Ladies and gentlemen, I feel I am here in a somewhat difficult position, since I am a little too young and don’t really know where I belong, whether I still belong to the group of the students or whether I already belong to the establishment. So I feel a little bit uncertain. I am also a bit uncertain about my lecture today, partly because my youth means I am not yet in a position to recount anything to you about a long history, but also because we are working with modern methods after all. So I will try to report a bit from our field of work, while, as I said, wishing to leave history in the background this time. I would like to talk a bit today about recoilless nuclear resonance absorption of gamma radiation, and in particular to stress the applications of this method. I cannot of course go into the details of what has become an enormously wide field. The method has in recent years shown its fertility in the area of solid state physics in the broadest sense of the term, or I should rather say in solid state research. So this covers a range from chemistry, to real solid state physics and into biology and medicine. The great significance that the method of recoilless nuclear absorption has acquired in experimental areas comes largely from the fact that this method has made it possible to perform high resolution resonance spectroscopy with gamma rays. Previously that was not possible due to the fact that gamma rays exhibit an extraordinarily great line width. The gamma lines are always enormously widened by the Doppler Effect. With the help of the method of recoilless nuclear absorption – the first slide please – it has now become possible to overcome this Doppler widening of the gamma lines at a stroke with the result that we now have lines available whose frequency is up to 10 to the power of 10 more sharply defined than is normally the case with gamma rays. I would like as an introduction to recapitulate very briefly what these gamma lines look like. In this case it is a matter of this dotted, this dotted emission spectrum – a gamma emission spectrum which is emitted in the transition from an excited to the ground state of a nucleus But if we move to special conditions, and use particularly low-energy gamma rays, say less than 150 keV, and if we also build the nuclei which emit this radiation into crystals, then this simple structure of this spectrum gets much more complicated; here we have this solid line, which has a complicated structure, where the point that interests us today is just that this structure also contains a part which is expressed here. A part, which occurs exactly at the resonance energy position, that is this transition energy here, and a part which possesses a line width which is no longer characterized by the Doppler width, which would be about this width here, but which is now characterized by the natural line width of this excited nuclear state. I already mentioned that this means that these natural lines are in many cases up to 10 to the power of 10 times narrower than is the case with Doppler lines. Now, this remainder which you can still see here, in this spectrum, I’d like to refer to that today as the background, that is the fraction of gamma quanta which are emitted in the crystal and which are simultaneously accompanied by internal changes in the crystal, by internal changes in energy. That could for example be changes in the internal vibration state of the crystal and so on and so forth. But none of that need interest us today. All I want to say it that this method, this embedding of the nuclei in crystals, provides the possibility of obtaining these sharp lines here, among others. And that, both in the emission spectrum and the absorption spectrum. And here too, this extraordinarily sharp peak appears. So that is the important result of the method, whose details I won’t go into, and in the next slide I would like to show you how one can actually measure these rays with their extremely sharply defined frequency, how one can really observe the lines here experimentally. This is also fortunately possible in a very simple way, which is to take the radioactive source that emits gammas in the transition from the excited state to the ground state, and use an absorber, a resonance absorber, which consists of nuclei that are identical with those which decay in the source. When this radiation, which comes out of here, penetrates this absorber, as we have just seen in the previous slide, that the emission and absorption frequencies are exactly the same, this means that the nuclei here and there are exactly in resonance. This means that this resonance absorber will absorb this radiation very strongly and very little radiation will penetrate further. This detector will sense very little radiation. But that changes immediately if we destroy the perfect resonance between source and absorber here. And destroy it by using the Doppler Effect, in reverse so to speak, by moving the nuclei of the source relative to the absorber. So here you can see a little carriage, we simply move the source to and fro in relation to the absorber, we raise or lower the frequency of the radiation emitted here by the Doppler Effect. The resonance is destroyed here, which means that the radiation, it is no longer absorbed, now it can pass through the absorber; we observe an increase in intensity at the detector which is greater the higher the speed is. This leads to the observation of curves of the kind that you can see here, where the speed is always shown in this direction here, you can see it is a few cm per second in this example. And so here either the absorption or the transmission or something of the kind is recorded. You see that when the relative speed is null you get perfect resonance, minimal transmission intensity, a minimum of the intensity. With increasing relative speed – positive or negative – here increasing destruction of the resonance, reduction of absorption and corresponding increase of the transmission intensity, as you can see here for positive and negative speeds. Now these spectra have the great advantage that they are extremely easy to interpret. Unlike in many areas of resonance spectroscopy where one has to consider what mechanisms underlie the production of this particular spectrum, here one has, so to say, a direct visible image of what is happening, so one can interpret this spectrum with very little difficulty. So now what you can see here is such a line, one can for example immediately read out how wide the line is, which is expressed here in units of speed, but if you take V divided by 10 times the energy, then you have the units of energy here and you can immediately confirm with this, that here we are dealing with lines with the natural line width. That these lines are so enormously sharp, you can see immediately from the fact that it is enough to use speeds of a few cm per second to make measurable changes to the energy or frequency of quanta which move at the speed of light. In actual fact we are working today, I will show you an example at the end, we are working with speeds in the range of thousandths of a mm per second. So the resolution here is not yet so good at all, today we can do that a lot better in the case of other transitions. Now I would like to show you the next slide with another example of how such an apparatus looks in practice. You can see that this is a relatively simple system here. We have here the heart of the apparatus, a low temperature cryostat, many of our experiments take place at very low temperatures, a low temperature cryostat, here at the point of the cryostat sits the heart of the apparatus, this brass tube which you can see here. It contains a drive mechanism to provide us with these relative speeds between source and absorber. In principle what we have here is two coupled loudspeakers which vibrate to and fro, and we can then decompose the vibrations, we can analyse them, we can map each individual element to a speed interval and can then very easily register that with some rather clever electronics. Now, this structure oscillates to and fro, here in its heart it carries a long pipe at the lower end of which, about here, the radioactive source is located. This source, and that is the reason, is cooled in this cryostat, generally with liquid helium. In the direct vicinity of this source the resonance absorber is also located, and it uses the opportunity to be cooled as well, and here below is situated a detector, we generally use solid state detectors these days, which are equally in need of cooling, and so it is supplied here from below with a nitrogen container. So this is approximately how the apparatus looks. I mean the rest is just the recording electronics and the vacuum equipment and the low temperature equipment which we need for operation. But as I said, the heart of the apparatus is this drive system, at the lower end of which, here, the movable source is located. Now I would like to show you the next slide with an overview of that element, and this overview is shown on the background of the periodic system here. An overview of those elements with which we have succeeded up to now in observing the phenomenon of recoilless nuclear resonance absorption. You can see that this goes more or less right across the periodic table, though with the exception in particular of the very light nuclei. With the very light nuclei it has not yet worked and will not work even in the medium term, because the case here is that nuclear transitions possess extraordinarily higher energies, and with these higher energies it is not possible to obtain a reasonable effective cross-section for nuclear resonance absorption. Also the light masses of these nuclei, that is also unfavourable in this respect. You can see though that, apart from these light nuclei, there is a whole range of elements right across the periodic table. Actually in all interesting groups, where interesting means especially in the group of transition metals, the 3D, 4D, 5D series, also here below the 4F electrons in the rare earths are very well represented. Just recently we have found resonance in the case of Neodymium, which is not yet recorded here. I would also like to stress that the actual figure for gamma transitions is about a factor of 2 higher than what you see here, since for many of these elements we have more than one isotope with which we can carry out experiments, so that the number already increases for this reason alone. And then it is also the case that for some isotopes we have more than one gamma transition which we can use for our experiments. Now, after this brief introduction, I would like to sketch the essentials of the main application area which is based on the method of resonance absorption today. And here it mainly concerns measurements of hyperfine structure splitting which, I would say, make up 90% of all experiments which are carried out in this area. May I ask for the next slide, where I give you an overview of the kind of hyperfine structure that we can study today with this method. It is essentially a matter of three groups of such hyperfine structures. The electric monopole interaction, the magnetic dipole interaction, the electric quadrupole interaction. The first group here gives rise to what today is called isomer shift, which is essentially a matter of the electrostatic interaction between atomic nuclei and the electron shells. Of course that is primarily the normal Coulomb interaction where we can assume as a first approximation that the atom, the atomic charge can be regarded as a point. But if we examine it a little more closely, then we have to take into account the finite dimensions of the nuclei, the finite dimensions of the nuclear charge - and finite dimensions of the nuclear charge means that particular electrons, in particular the S electrons, can penetrate the nucleus which produces a small modification of the electrostatic interaction as compared with the point model. It is this small modification, this small correction to the Coulomb interaction which gives rise to what is known as Isomer Shift of spectral lines, which leads to a slight shift in the energy of these gamma transitions, one of which is shown here. Here, slight means something like one part in 10^12, to give you an idea. So these are extraordinarily slight shifts which occur there, but as I said, the extreme sharpness of the frequency of these spectral lines still allows these incredibly small shifts to be measured. This has the effect that when we have such an isomer shift between a source and an absorber, between the nuclei in a source and the nuclei in an absorber, that the resonance, the maximum of the resonance or the minimum of the intensity no longer occurs here with the relative velocity of null, but is somewhat shifted. Here you can see, perhaps even from your seats, that a slight shift is present here, that this line is shifted a little towards lower speeds. This shift is the Isomer Shift and what we can learn from it is indicated here above. A factor of nuclear physics has an influence, that is essentially the radius of the nuclei in the excited state and in the ground state, or more precisely the difference of these two, and a solid state physics factor is also relevant, namely the density of the electrons at the nucleus. Of course it is only the product of these two quantities which we measure here. Now the second interaction which is of significance, that is the magnetic dipole interaction. The interaction of the dipole moments of the nuclei µ with an external field h. Now, an external field means the field which affects the nuclei and what it usually is, is not a matter of a field which we use in the laboratory, but a field which exists anyway in magnetic substances at the location of the nuclei, so something that exists in the crystal in any case. This interaction does not just give rise to a shift, but to a splitting of the individual nuclear levels, such a splitting is indicated here and here, for a practical example, that would be a nuclear spin of ½ here, that would be a nuclear spin of 3/2 here, then we get a split of this kind, and this leads to our observing not just a single spectral line, but whole series of such spectral lines. An example is provided here, that is the well-known Iron 57 resonance, with which the majority of the experiments are performed, even today. Now, the reason why we can directly resolve these spectral lines nowadays, that is of course based on recoilless nuclear resonance absorption, that was not possible before. And impossible for the reason that these splits here are drawn on a completely false scale. They are in fact extremely small, these splits, compared with the total energy of these transitions. And they are in fact so small that when we work with normal Doppler-widened gamma lines, that these splits disappear completely in the line width. Here it is only possible to resolve these individual lines with the method of recoilless nuclear resonance absorption, because namely the width of these individual lines, which is actually the natural line width, this width is generally smaller than these splits and so these splits are now visible in the spectrum. Now, the third group of interactions which we can observe today, that is the electric quadrupole interaction, the interaction between the quadrupole moments of the nuclei Q in these states and electric field gradients involved which influence these nuclei in the crystal, and especially if we don’t have cubic symmetry. So those are the three sorts of interaction which we can observe and I would like to point out that each of these interactions has a nuclear physics factor, to be specific here – the mean nuclear radii, here – the magnetic moments of the nuclei, here – the quadrupole moments of the nuclei; and a solid state physics factor, that is the electron density at the nucleus, the electric field gradients around the nucleus. So we can determine these quantities directly from such measurements, measurements of these products here, here and there, that is these splits which can be directly read from these spectra very nicely, we can determine these measurements and so learn something about nuclear physics and learn something about solid state physics. But it is quite clear that the solid state physics applications are extraordinarily richer than those in nuclear physics. And for the reason that we only have a limited number of nuclear levels, as I showed or indicated earlier, with the help of which we can carry out such investigations. When we know the nuclear radii, the magnetic moments and the quadrupole moments of these nuclear states, then we are just about finished with the nuclear physics. But that is not quite correct, what I am saying here, there is still a whole range of sophisticated experiments which we can carry out. Nevertheless, there is only a limited number of nuclear physical properties which we can study with this method, at least at the moment. That does not apply to solid state physics. I mean that in solid state physics it is the case that these few nuclei which we have, these perhaps 50 different transitions which we can use for measurements, these few nuclei, they can be brought into an almost limitless multiplicity of different chemical environments. So we could, for instance, diffuse them into metals, diffuse them into alloys, we can produce the most varied chemical compounds. We, that is the chemists who we go to. And that means that we can study an almost unlimited multiplicity of different environments, and also S-electron densities, inner fields of this or that sort on a large scale. And I would like to show you a few examples of this quite briefly, about them, a few examples which illustrate a bit, what one can really learn from such measurements. Firstly, in connection with the isomer shift; it is clear that here one, if one knows this factor somewhat, and that still remains quite an achievement these days, because the theoreticians are not in a position, in most cases, to make reasonably sensible and consistent statements about these quantities which are very hard to calculate. But now we also have meson atom measurements, which could contribute something to an improvement in the near future. So far they have not done so, because the meson people naturally first measure the nuclei which are easy, and they are mostly the ones which are of no interest to us, but that may improve in future. But in any case, when one obtains these values, and we have fairly sophisticated methods for the independent experimental confirmation of these values, then it is this value here, the density of electrons at the nucleus, which we can deduce primarily from such measurements. This is a value which has great importance, especially for chemistry. Because these densities of S-electrons which we are measuring here, they are strictly speaking differences in S-electron densities for the various chemical compounds which we use in source and absorber. And these differences, they are naturally, since they are only differences, not the inner S-electrons, but especially those S-electrons which are situated in the outer shells of the atoms, that is the valence electrons, and so we learn something directly about the chemical valence from such measurements. Now, there is an extraordinarily rich field of activity, a lot has already happened in this area, but I would still like to assert that this procedure is actually right at the beginning, this application of isomer shift measurements, in order to learn something about the chemical valences. Actually, we don’t only learn about chemical valences from measurements of these isomer shifts which tell us about S-electron densities, we also learn something about chemical valences from these quadrupole splits that we often observe, and for this reason, that these electric field gradients don't affect the S-electrons but primarily, if they are present, the P-electrons, so that we learn something here about the S-electrons, and here something about the P-electrons. And the nice thing with this is especially that these measurements don’t require any difficult interpretation, it is awfully trivial, in my opinion, to evaluate these shifts here or these splits there. Here it is not so easy to make mistakes, unlike other resonance methods such as electro-paramagnetic resonance or nuclear magnetic resonance, the interpretation of which is very often quite difficult, because there are many cases where one does not know how the signals are produced. The advantage of these gamma resonance methods arise from the fact that the frequency of the gamma rays used are so extraordinarily high that they are enormously higher than all other frequencies in the atom, so that we are not disturbed at all by the presence of these other frequencies. But that is not the case. With many other resonance procedures, slight shifts of the resonance frequencies can occur in uncontrollable ways and that then makes the interpretation of these other experiments extraordinarily difficult. We have in actual fact recently found, in particular with the especially interesting intermetallic compounds and alloys, a whole range of discrepancies between our measurements and other resonance measurements, which have essentially shown that this interpretation of other resonance measurements is much more difficult after all, than we used to believe. That is of course also very fruitful, because one can now consider what might be happening with the signals and with the frequencies in other resonance experiments. It is not always easy to interpret these gamma resonance spectra here. Here, too, almost anything is possible. But on average one can get a far better grasp on them because of the high frequency of the gamma rays employed. Now, I would like to show you a few examples of isomer shift measurements. And I don’t intend to show you the kind of measurements which used to be made at one time, where one chemical compound was measured against another chemical compound. There, of course, you generally find an isomer shift, but then you have, so to speak, one piece of information yet you are describing a system here which is generally characterized by many, many parameters. What I mean is, the chemical compound is not usually so simple to characterize that we use only one parameter, but we actually measure only one quantity. The reason, of course, is that when we change from one chemical compound to another, that we influence many electrons in the many shells involved in a more or less uncontrollable manner. So the target, which we are striving for more and more, and we are doing that primarily in Munich, that we are trying to get away from this discrete step, to change from one compound to another compound, that we are trying rather to modify some parameter continuously. And we can do that, for example, by making measurements with one and the same compound and now applying high pressure to this compound. Then we can study the isomer shift for instance as a function of pressure, and hope that the wave functions of the electrons involved change in a continuous manner. We might of course have natural phase changes now and then, but in general that may be a step which could allow a more direct theoretical interpretation. And with the next slide I would like to show you briefly the construction of our high pressure apparatus. This is an apparatus with which we can apply pressures up to about 100,000 atmospheres. And the heart of the apparatus is here. Here is situated the resonance absorber or the source, in most cases it is a source which we subject to pressure, it is basically pressed together by two pistons here, where the trick to the whole thing is that one must ensure that the source does not take this as an opportunity to fly out sideways. The difficulty is that the pressures are very high and that we cannot extend the pressure cells so that our samples are enclosed on all sides in a sensible way. Because we still have to get our relatively soft gamma radiation in and out. The reason why we generally worked with sources before was that we then only had to get them out and not both in and out. That is experimentally somewhat simpler, but we have learned in the meantime to perform through-radiation. At the moment we are mainly involved with running these apparatuses at low temperatures, which is a very complicated technology that takes time to learn, but we have made quite a lot of progress in this area recently. Here you can see the heart of this apparatus drawn on a larger scale. So it consists essentially of such a plate which is generally made from some kind of resin or some boron compound. In the middle, a section which is relatively thin, the whole plate is only 0.7mm thick. Here we place the source, here near the edge in the form of a thin sheet, in this case we are performing measurements on metallic tin, and the rest is then filled up with a resin. That has the advantage, if we then compress this plate between the two pistons here, which are shown here and here, then the material flows and we then have a more or less hydrostatic pressure and not a uniaxial pressure, which then becomes apparent in this way at the location of the nuclei and leads, so to say, to the S-electrons being pressed into the nucleus or else the non-S-electrons being pressed into the nucleus. Which one happens to be dominant is determined by the sign in front of our isomer shift. If it is the S-electrons that are mainly pressed in, then the isomer shift will have a particular sign. If we press in the non-S-electrons, then we are shielding the S-electrons, and then the isomer shift has the opposite sign. I would like to show you an example of such a measurement in the next slide. Just to show the magnitude of such shifts, which is really slight you would say, here we have one curve for the pressure, for the application of no external pressure, and the second curve for a pressure of around 100,000 atmospheres. The substance is a tin compound, which is unimportant at the moment. You can see that the application of this pressure causes a significant shift of these lines, the real picture is somewhat better in that it is now trivially easy for us today to measure a shift of about a hundredth to a thousandth of the line width, so that this shift which you can see here represents an enormously large and very easily measurable shift. In the next slide I would like to show you a few of the curves which we recorded in the case of tin compounds. Here you can see essentially the isomer shift and to the side the pressure. These are pressures which once again range up to around 100,000 atmospheres. You can see up here, for example, beta tin, metallic tin, then tin sulphate and some, an alloy here. The interesting case here is, for example, tin-magnesium-II, I would like, perhaps, to say very briefly how this curve arose, without going into detail. What makes it so interesting is that is actually the first example for a nonlinear dependence of the isomer shift on pressure. These curves up here, you see, you can understand them simply by saying yes, here the S-electron densities are either raised or lowered and the whole thing is simply proportional to the volume. Then you get this kind of linear dependency. Here, however, it is obviously significantly more complicated and what happens here in fact, and that has been supported by many further experiments, is, that this compound here below is a semiconductor when no external pressure is applied and that this compound then changes to the metallic state here, which is the interpretation of this fall in the curve, whereas this renewed increase which you can see up here has the same cause which led to the rise in this curve which you can see above. So that is an example here for such a continuous measurement of the isomer shift, that is for the principle, that one now takes care to vary one or other of the parameters continuously in order to arrive at a better interpretation of the isomer shift. Apart from these measurements of the isomer shift, of particular interest at the moment is the measurement of magnetic hyperfine interactions. The quadrupole interactions, I don’t want to pay special attention to them, they mainly occur as an incidental side effect, when we are dealing with non-cubic crystals. We have, incidentally, recently found quadrupole splitting in a whole range of cubic crystals. They shouldn’t really be there, since the electric field gradient disappears when we have a cubically symmetrical environment, but we can still have a crystallographic cubically symmetrical environment and beneath it a magnetic non-cubic symmetry. When we have magnetically aligned states, we have now directly obtained quadrupole splitting in many cases. But the really interesting area at the moment is, besides these isomer shift measurements, the application of the method to the study of magnetic problems. These are in particular the intermetallic compounds and the alloys which are at the focus of interest currently especially in connection with the Kondo effect there is tremendous interest in dilute magnetic substances, where one adds particular transition elements to particular metallic matrices as dilute substances, and then asks the question whether these impurities have a magnetic moment or not and how they behave with temperature and so on and so forth. I would just like to show you here a single example in the next slide of such measurements. This also illustrates the marginal problems a little. That is a measurement carried out on the transition in R466, that is an 80 keV gamma transition with a spin sequence of 02, so that the ground state with spin 0 experiences no splitting, the excited condition with spin 2 shows a total of 2 x 2 + 1 = 5 sublevels, so that we expect 5 gamma lines which you can actually see up here for this transition. That is a measurement at 30°. And if we raise the temperature very slightly in this case, then you can see the occurrence of a fairly dramatic change in this spectrum. And that over a very small temperature range. Here we are at about 35° Kelvin. Now, one might at first suspect, as we always do, that we are dealing here with the contribution of electron relaxation effects. Perhaps you know that in the other resonance methods, electro-paramagnetic resonance as well as nuclear magnetic resonance, such relaxation effects play a really extraordinarily great role. That was not the case in the early years of gamma resonance. But that is now also the case. So now we have many examples where electronic relaxation effects directly influence the gamma lines. That essentially means the following: If you have an electron spin which points upwards, then it produces some kind of magnetic field which generally goes downwards. If this electron spin then turns around for some reason or other, which we call a relaxation, then the magnetic field naturally turns around as well. Now, the nucleus will therefore see a magnetic field directed upwards in one case, and in the other case a magnetic field directed downwards. If you now make this reversal of the spin and so the reversal of the magnetic field fast enough, then in the end the nucleus will no longer know whether the field points upwards or downwards, then the whole hyperfine structure breaks down. In the limiting case where that happens slowly, the nucleus will feel the whole magnetic field, and in the limiting case where it happens very fast, this realignment, this electronic relaxation, then the nucleus feels no field at all. And in between, which is the interesting area, it happens neither fast nor slow, and that results in a complicated structure of the spectra. So initially the suspicion arises that this may be the case here, but the spectra which we then obtain, they look quite different. In particular they don’t look as though all the lines involved change more or less similarly, these outer lines here. You can see what has clearly happened here: That the outer lines stay where they are, but that here in the middle a strong peak develops at the transition to higher temperatures here. In addition, the temperature interval we have here is in principle much too small to suggest relaxation effects. We supposed therefore that we were dealing with a phase transition here, whereby it was not yet quite clear what order of phase transition. The next slide, which I would only like to show very briefly, shows that in actual fact it was a matter of a phase transition of the first order. And here is shown in the group B, the measurement data are shown, the relation of the intensity among the normal outer lines here in comparison with the intensity of the middle components or their reciprocal. The main thing is that we have a sharp decline here, it should actually be vertical, if we had a real phase transition of the first order. But that is always, for a whole host of reasons, it is always blurred, in our case we suppose that the reason for this is that the substances were not totally uniform. This Erbium-Cobalt-II compound that we are dealing with here, with these measurements it is unfortunately at a very unfavourable place in the phase diagram, and it is therefore very difficult to arrive at uniform crystalline conditions. We then in actual fact also measured the latent heat for this phase transition, which exists, and we could then classify the transition as a phase transition. Interestingly, here below there is a record of the quadrupole transition. I would like to perhaps stress that this substance is a case of a cubic substance which should really show no quadrupole splitting and in fact shows none above the phase transition. We have here a further point, here below, the quadrupole split has disappeared here, but at the point of the phase transition it jumps and then we have a roughly constant quadrupole split although the substance is cubic as before. The reason for this is simply that we may be dealing with a crystallographically cubic environmental symmetry here, but that the magnetic environmental symmetry in the magnetically aligned state is no longer cubic. So that is just one example which is representative of, I would say, hundreds of measurements of all kinds which one can perform here. One has here yet again, as I said, the possibility of extremely simply analysing these spectra. It is an extraordinarily direct procedure which gives us very direct indications about what is going on here. Now, I think I would like to omit the next two slides and go straight to the last one. I would like perhaps to say another word about what I have briefly indicated here, that this area of measurement of hyperfine structure splitting of gamma lines, that it is only a subset of the whole area of recoilless nuclear resonance absorption of gamma radiation. I have for example mentioned nothing about the whole problem of lattice dynamics which we can solve here. The intensity of these recoilless lines, known as the Debye-Waller Factor, which is involved here, this provides us with direct information about lattice-dynamics problems. I have also said nothing about the polarization of the gamma radiation. We have today the possibility of generating practically 100% polarized gamma radiation, including both linearly and circularly polarized gamma radiation. All of that has become incredibly simple. But that would go well beyond the framework, the timescale that is available to me here. I would however like to devote at least a word to providing a bit of a view into the future. What hopes we have, how the area will expand further in the future. Now, it will naturally expand along these lines here. I mean that the doctors, the biologists, the chemists, they are leaping at these methods and applying them to their diverse problems. I don’t want to say anything about that because it is, I would say, obvious that development in this direction will continue to progress. But the special hopes that we as physicists have, they are naturally these, that the enormous resolution which we already have today in this area and the relative resolution which we have here, they exceed everything which is usual in any other area of physics or elsewhere. But still we have the hope that we can push this enormous resolution even further in future, that we may still succeed in achieving a leap of a few powers of 10. In recent years we have been working very hard on this. Initially with little success, but recently we have indeed succeeded in making a certain breakthrough. We have actually succeeded in pushing the resolution a little further than was previously the case. The difficulty that we have with this is actually twofold. If we want to have better resolution, then we need gamma lines which possess an even narrower natural line width than is the case with those used up to now. That means that we must use excited nuclear levels which have even longer lifetimes than has been the case so far. Now, the isotope Iron-57 is representative here, with a lifetime of the excited state of 10^-7 seconds, making this the sharpest level with which one has normally worked. Normally means there may be a further example where some sort of really feeble resonance has gone a little better. So the difficulty of making progress means sharper lines, which means longer lifetimes. Now, we can naturally say that there are indeed transitions which live for several hours. But that is hopeless. We can only hope to progress in steps of perhaps 1 or 2 powers of 10. And the reason is simply that we now have such an enormously high resolution that nature more or less defends itself. All the tiny effects which we generally know nothing about today, which can influence things, they rebound on us. We need enormously well-defined crystals. I mean that minute impurities, which are present in the crystal and which vary from place to place, they result in small differences in the environmental symmetry from place to place, which means that field gradients or magnetic fields will differ slightly. This means that we have different hyperfine structure splits from place to place, with the result that our intensity naturally collapses immediately, it will immediately become so weak that we can observe no resonances at all. That is one difficulty, the main one. The second difficulty is that there are unfortunately very few nuclear transitions in the interesting area which have the right lifetimes. We would like to have something perhaps like 10^-5 seconds or even a bit longer, perhaps up to 10^-3 seconds, but there is almost nothing there. So there is, from the practical lower limit at about 10^-7 seconds, from there on to shorter lifetimes we have an enormously large number of transitions and then of course in the area of hours there is also something, but unfortunately there are almost no nuclear transitions in this area in between. Now, almost means that there actually are some, and a particularly interesting transition is the 6 KeV transition in the isotope tantalum-181. A large number of laboratories have committed themselves to this isotope from, I would say, the year 1960. Every now and then a publication would be written where an almost invisible hint of a resonance had been seen but which almost no one believed in principle. Then it improved a little. So what I would call a puny resonance had been discovered, but the experimental difficulties were gigantic to arrive at really sharp lines. We have succeeded this year in Munich in achieving a breakthrough and I would now like to show you in the last slide the resonance of tantalum 181, which we have now obtained. You can see immediately that we are dealing with a sharp line which is relatively large, the intensities here are quite remarkable. We get from 100% here about 94%, so we have about 6% of a resonance, these are for us enormously strong resonances. You can also see that the main speeds here are really low, that is an interval from here to here, of one mm per second, which gives you a direct indication that the resonance here really is very sharp especially when one considers that the energy of this radiation is very low. I mentioned that it is a matter of only about 6 keV. Now, the problems that we had to overcome here with the discovery of this resonance, as I said, they were of a purely experimental nature. One simply had to learn, the tantalum substances, here we worked with tantalum metal, in the case of the absorber and in the case of the source with tungsten in tungsten. The tungsten source here then decays into tantalum 181. The problems which occurred here were mainly of a metallurgical kind. So we had to learn how one can boil out the oxygen loading of tantalum, which is very high, with weeks in extremely high ultra-vacuums, without adding more than one boils out. And it was problems of this kind, problems of diffusion, whose mastery ultimately led us to obtaining this resonance in a very nice form. I must however directly admit that the actual widening of this line still constitutes a factor of 10. That means that we still have a factor of 10 in reserve in this level. We could make this level, which has a lifetime of 10^-5 seconds, we could in principle make it a factor of 10 sharper and we are actually working on doing that. Now, what is interesting about such measurements? In my opinion it is first of all a matter of sport, in that, as an experimental physicist, one is naturally glad to set some records and say: Here you are, that is the sharpest resonance in existence. But of course that is no aim in itself. The actual aim which we have here, that is expressed very nicely by this figure here. You see, here we have tungsten, or essentially I should say tantalum in tungsten, that is what is employed in the experiment, against tantalum. So we measure here, so to speak, an isomer shift, the line is certainly displaced, there is an enormous isomer shift here. An isomer shift of tantalum metal against tungsten metal. The two substances, however, we would expect, should be very similar to one another. That means, we see, that in this case enormously large isomer shifts appear even with quite similar substances and here we expect that we now, if we use chemical compounds, that we get isomer shifts of perhaps 10^3 to 10^4 times the line width, and that would mean that we could study details of the chemical bond to an extent which has not been possible up to now. In actual fact, I have recently, in the last two years I would say, been cooperating with various German chemical institutes, which means that I asked them to send me extremely pure tantalum compounds, which they also did. We measured them, we never found a resonance and of course my attitude was initially that this was because the chemists did not understand chemistry well enough, the compounds were faulty. I don’t believe that this is the case anymore, now that we have carried out this measurement. I believe that the resonances are located entirely outside the speed range which we covered. We covered perhaps 100 to 1,000 line widths, but these resonances are probably located in the area of 10,000 or more line widths. This means that have hope here of being able to study directly the details of chemical bonds to a previously unimaginable extent. That is one thing. The second is of course, that one always keeps half an eye on the general theory of relativity, that one hopes that in the course of time it might be possible to carry out terrestrial experiments which really involve the field equations as such. Indeed gravitational red-shift experiments have already been carried out. In fact, we can, with this resonance now, in principle, construct the famous experiment of Pound and Rebka as a student exercise. We only need relatively small differences in the Earth’s gravitational field in order to obtain a measurable shift. But we are still relatively far removed from being able to apply these experiments directly for gravitational tests of a general kind. Perhaps I should give a few figures in this connection. The experimental accuracy we have here is: We can measure an energy shift here of about 1 part in 10^15. So that is, in order to express this on a human scale, this would mean that we can measure the distance from Lindau to Munich with an accuracy of about a millionth of an mm. So that is approximately the accuracy available here. But that is still not enough to be able to attack the general theory of relativity in a terrestrial manner, to test it. We need here precision of perhaps a factor of 10^3 higher than has been the case up to now. But now that we have put the first 15 powers of 10 behind us, it is perhaps not entirely unthinkable that we may also master the remaining 3 powers of 10. But, as I said, that goes far into the future and so I believe that this would be a good place to finish this lecture. Thank you very much.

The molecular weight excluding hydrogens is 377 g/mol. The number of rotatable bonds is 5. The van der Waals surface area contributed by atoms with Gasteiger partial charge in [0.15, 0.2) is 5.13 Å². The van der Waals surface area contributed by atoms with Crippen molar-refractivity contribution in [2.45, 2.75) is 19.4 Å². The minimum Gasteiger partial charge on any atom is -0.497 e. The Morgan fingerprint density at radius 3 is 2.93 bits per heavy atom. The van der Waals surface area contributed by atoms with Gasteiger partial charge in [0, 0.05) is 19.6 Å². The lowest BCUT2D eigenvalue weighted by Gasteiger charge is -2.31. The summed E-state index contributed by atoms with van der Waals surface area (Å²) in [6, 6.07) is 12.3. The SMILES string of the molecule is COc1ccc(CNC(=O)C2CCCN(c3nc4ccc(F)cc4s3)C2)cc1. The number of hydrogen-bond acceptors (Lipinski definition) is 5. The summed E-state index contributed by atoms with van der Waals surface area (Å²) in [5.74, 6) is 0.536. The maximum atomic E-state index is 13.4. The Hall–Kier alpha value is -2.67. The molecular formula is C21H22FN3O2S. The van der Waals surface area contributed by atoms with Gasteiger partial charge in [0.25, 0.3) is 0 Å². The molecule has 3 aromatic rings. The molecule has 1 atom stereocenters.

When Rudolf Mößbauer received his Nobel Prize in Physics 1961, he was only 31 years old. Since the Lindau meetings had already started some ten years earlier, he could look forward to many invitations, not only to the meetings in physics, but to all meetings. In the beginning he chose the physics ones and mostly lectured on what is named after him, the Mößbauer effect, and its applications. The present lecture is his second at Lindau and mainly concerns the applications of this effect in the general area of solid-state physics. Most atomic nuclei can absorb and emit high-energy electromagnetic radiation of extremely well defined frequency, so called characteristic gamma rays. But the frequencies are generally shifted due to the Doppler effect, which becomes active because of the nuclear recoil, and so the frequencies become smeared. What Mößbauer found was that if the atoms are bound in crystal lattices, the nuclear recoil energy can be shared among all the atoms of the crystal. This means that the Doppler effect becomes negligible and the frequencies well defined. Using one crystal for emission and another one for absorption, it becomes possible to measure extremely small frequency shifts. These could derive from moving the whole crystal with velocities down to millimetres per hour or even from changes in the gravitational potential between emitter and absorber (according to the general theory of relativity). The main use of the method, as described by Mößbauer, is to measure the so-called hyperfine effects. These are small shifts of the gamma frequencies that depend on the local fields at the atomic nuclei. These fields can derive from the electronic and magnetic properties of the electron clouds and the shifts also depend on the shape of the atomic nuclei. So measuring these effects can give important information both on the electronic structure of the atoms in the crystals and on their nuclei.

Anders Bárány